Let's say I want to use CosmosDB for Event Store, where have single collection for all events. Currently it is not horizontally partitioned, but it is a possibility for future.

Now, I need to implements event handlers, ideally as Azure Functions, but AppService will work well as well.

Do you have some guide, how to implement the messaging between event store and event handlers reliably?

I need to have guarantee, that

  1. Every event that is saved to the DB will be delivered to all event handlers once and exactly once (not zero, not two times)

  2. When replaying the events, they have to be processed in the same order as when they were first handled.

Of course, I would like to keep the latency between event store and event handlers as low as possible.

What is my problem?

The requirement #1 disqualifies all event store implementations, that relies on pushing events to some message bus, because that operation is not granular and some events could possibly stay undelivered.

In my current solution is each event handler keeps track of last processed event,

I would maybe pull the events from event source (the pull could be triggered by Cosmos DB triggers) and then deliver to the event handlers, but then event handlers needs to keep track of what events have been handled and I don't want to do this on my own from scratch.

The other problem is the event orders. Since there is no built in auto incremented column, how to guarantee, that I retrieve the events always in the same order?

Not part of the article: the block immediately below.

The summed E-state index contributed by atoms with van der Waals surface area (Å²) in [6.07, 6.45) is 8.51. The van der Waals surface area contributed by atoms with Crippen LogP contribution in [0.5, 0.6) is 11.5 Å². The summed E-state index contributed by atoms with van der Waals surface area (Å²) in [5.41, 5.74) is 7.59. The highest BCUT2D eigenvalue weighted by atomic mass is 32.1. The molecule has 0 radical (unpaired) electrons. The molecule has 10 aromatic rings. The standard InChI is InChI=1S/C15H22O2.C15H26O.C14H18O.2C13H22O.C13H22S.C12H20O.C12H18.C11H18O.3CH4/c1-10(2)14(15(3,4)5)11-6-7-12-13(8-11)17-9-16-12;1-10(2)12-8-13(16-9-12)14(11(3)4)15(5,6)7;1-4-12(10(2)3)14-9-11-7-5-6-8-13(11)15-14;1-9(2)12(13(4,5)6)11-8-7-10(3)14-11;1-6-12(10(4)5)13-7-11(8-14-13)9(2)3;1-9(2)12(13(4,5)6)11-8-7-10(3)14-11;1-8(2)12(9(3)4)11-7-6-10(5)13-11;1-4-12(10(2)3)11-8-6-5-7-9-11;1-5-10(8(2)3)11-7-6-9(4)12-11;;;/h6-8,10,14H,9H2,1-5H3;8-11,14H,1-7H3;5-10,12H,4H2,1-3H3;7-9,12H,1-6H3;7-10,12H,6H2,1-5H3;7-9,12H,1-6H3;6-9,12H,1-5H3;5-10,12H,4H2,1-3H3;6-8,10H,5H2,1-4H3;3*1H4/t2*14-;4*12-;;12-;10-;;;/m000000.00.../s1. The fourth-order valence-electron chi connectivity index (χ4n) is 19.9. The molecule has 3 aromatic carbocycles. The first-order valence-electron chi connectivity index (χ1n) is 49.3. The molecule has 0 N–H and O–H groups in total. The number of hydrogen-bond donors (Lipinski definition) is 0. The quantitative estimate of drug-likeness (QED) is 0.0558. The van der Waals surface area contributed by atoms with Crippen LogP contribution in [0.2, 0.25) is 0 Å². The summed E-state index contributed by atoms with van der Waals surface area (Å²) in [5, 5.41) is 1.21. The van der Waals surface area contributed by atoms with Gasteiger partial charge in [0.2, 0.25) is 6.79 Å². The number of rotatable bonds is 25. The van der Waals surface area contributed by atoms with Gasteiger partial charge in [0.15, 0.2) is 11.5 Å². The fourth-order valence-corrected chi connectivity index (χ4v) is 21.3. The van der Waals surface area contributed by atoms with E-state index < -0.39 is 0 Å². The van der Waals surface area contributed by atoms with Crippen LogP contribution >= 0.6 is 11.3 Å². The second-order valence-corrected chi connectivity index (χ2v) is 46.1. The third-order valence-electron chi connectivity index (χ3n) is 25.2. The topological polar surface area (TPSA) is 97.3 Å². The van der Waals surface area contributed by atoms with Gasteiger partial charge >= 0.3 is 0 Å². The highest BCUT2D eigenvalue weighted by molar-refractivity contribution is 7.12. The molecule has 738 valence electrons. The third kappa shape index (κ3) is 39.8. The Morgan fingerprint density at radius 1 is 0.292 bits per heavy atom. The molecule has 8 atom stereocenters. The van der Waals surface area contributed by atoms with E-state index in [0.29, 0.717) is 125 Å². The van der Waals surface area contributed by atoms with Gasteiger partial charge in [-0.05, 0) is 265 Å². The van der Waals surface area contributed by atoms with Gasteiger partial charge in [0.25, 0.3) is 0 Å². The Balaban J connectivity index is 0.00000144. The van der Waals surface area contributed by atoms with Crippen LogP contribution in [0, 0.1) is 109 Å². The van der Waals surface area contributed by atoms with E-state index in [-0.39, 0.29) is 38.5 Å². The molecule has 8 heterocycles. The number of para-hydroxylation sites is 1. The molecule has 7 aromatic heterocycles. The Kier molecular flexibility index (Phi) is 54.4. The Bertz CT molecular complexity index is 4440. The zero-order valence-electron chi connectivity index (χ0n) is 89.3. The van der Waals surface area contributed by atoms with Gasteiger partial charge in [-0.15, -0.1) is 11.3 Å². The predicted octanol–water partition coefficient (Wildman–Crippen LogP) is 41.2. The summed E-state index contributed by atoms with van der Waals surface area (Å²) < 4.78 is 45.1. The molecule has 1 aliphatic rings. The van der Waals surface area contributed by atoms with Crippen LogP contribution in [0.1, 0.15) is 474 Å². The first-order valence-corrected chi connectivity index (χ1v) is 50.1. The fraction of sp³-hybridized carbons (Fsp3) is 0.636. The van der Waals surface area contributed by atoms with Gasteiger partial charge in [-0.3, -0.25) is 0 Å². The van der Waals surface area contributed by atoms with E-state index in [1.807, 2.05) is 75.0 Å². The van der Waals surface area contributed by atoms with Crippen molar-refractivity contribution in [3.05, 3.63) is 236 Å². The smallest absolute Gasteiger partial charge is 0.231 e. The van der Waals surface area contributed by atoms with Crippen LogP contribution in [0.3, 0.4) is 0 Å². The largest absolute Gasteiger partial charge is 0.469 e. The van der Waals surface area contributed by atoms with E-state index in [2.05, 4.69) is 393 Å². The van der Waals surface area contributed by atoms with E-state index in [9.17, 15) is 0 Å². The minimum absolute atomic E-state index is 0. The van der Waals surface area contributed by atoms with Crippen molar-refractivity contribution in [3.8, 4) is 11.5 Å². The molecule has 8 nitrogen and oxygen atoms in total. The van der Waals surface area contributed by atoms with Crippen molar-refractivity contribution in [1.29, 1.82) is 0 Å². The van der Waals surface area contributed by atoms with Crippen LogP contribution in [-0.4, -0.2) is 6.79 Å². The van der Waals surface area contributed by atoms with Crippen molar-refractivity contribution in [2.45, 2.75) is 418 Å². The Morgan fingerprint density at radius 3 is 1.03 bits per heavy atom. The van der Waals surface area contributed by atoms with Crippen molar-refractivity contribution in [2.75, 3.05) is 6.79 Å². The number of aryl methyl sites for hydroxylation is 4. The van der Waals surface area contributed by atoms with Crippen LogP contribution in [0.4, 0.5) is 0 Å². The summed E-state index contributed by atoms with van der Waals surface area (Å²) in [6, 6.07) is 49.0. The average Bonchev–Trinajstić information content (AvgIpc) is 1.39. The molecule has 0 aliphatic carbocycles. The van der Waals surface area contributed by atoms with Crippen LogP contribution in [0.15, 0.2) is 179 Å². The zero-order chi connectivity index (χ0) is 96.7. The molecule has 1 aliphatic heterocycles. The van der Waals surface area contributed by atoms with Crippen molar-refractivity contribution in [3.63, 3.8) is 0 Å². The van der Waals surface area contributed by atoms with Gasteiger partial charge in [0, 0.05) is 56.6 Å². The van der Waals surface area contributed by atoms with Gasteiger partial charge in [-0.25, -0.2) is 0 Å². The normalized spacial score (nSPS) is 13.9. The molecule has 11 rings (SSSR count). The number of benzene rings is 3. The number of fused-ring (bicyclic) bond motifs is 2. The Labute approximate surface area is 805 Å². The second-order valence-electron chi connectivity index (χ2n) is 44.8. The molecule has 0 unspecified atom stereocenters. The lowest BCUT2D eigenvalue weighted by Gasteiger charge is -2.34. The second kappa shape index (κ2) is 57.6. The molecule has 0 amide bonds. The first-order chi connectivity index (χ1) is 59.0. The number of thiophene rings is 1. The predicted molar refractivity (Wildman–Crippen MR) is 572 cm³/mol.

• Given events T1, T2a and T2b
  • When T2a and T2b have the same timestamp
  • When query at time T2 returns events T1,T2a,
  • Then the same query at later tile won't return T1, T2b, T2a...

Does ComsosDB support this out of the box?

1 Answer 1


Every event that is saved to the DB will be delivered to all event handlers once and exactly once

Surrender, Dorothy. Trying to achieve that is not going to be unreliable. The network is not reliable.

You may be able to get close to what you want by pairing At-Least-Once delivery (the sender keeps broadcasting the message until it receives an acknowledgement) with Idempotent event handling (the event handler does something sensible when a duplicate message arrives).

(Note: in the general case, idempotent message handling requires that you keep track of every message ever, which for large message volumes will start to lead to scaling problems. You can beat the scaling problem if you are willing to lose some messages. Trade offs.)

Event ordering is a little bit easier - each handler writes down the order in which messages arrive. That way, the messages are always processed in the same order. If you look at the presentations on the LMAX Disruptor, you'll see this idea expressed there.

Of course, the order that things are received is not necessarily the same as the order that things are sent; which order is the authoritative one?

Ordering things that happen concurrently is a pain. You can look into Lamport clocks, or modeling happens-before relationships in your messages.

You may find that using a pull, rather than a push, model for messaging simplifies a lot of your ordering problems. See Greg Young's talk on polyglot data.

  • Hmm, what about event ordering on the command stack, i.e. getting events for particular aggregate. Here is the ordering even more important. We can assume that single aggregate events are not partitioned...
    – Liero
    Commented Apr 11, 2019 at 14:49

Your Answer

By clicking “Post Your Answer”, you agree to our terms of service and acknowledge you have read our privacy policy.

Not the answer you're looking for? Browse other questions tagged or ask your own question.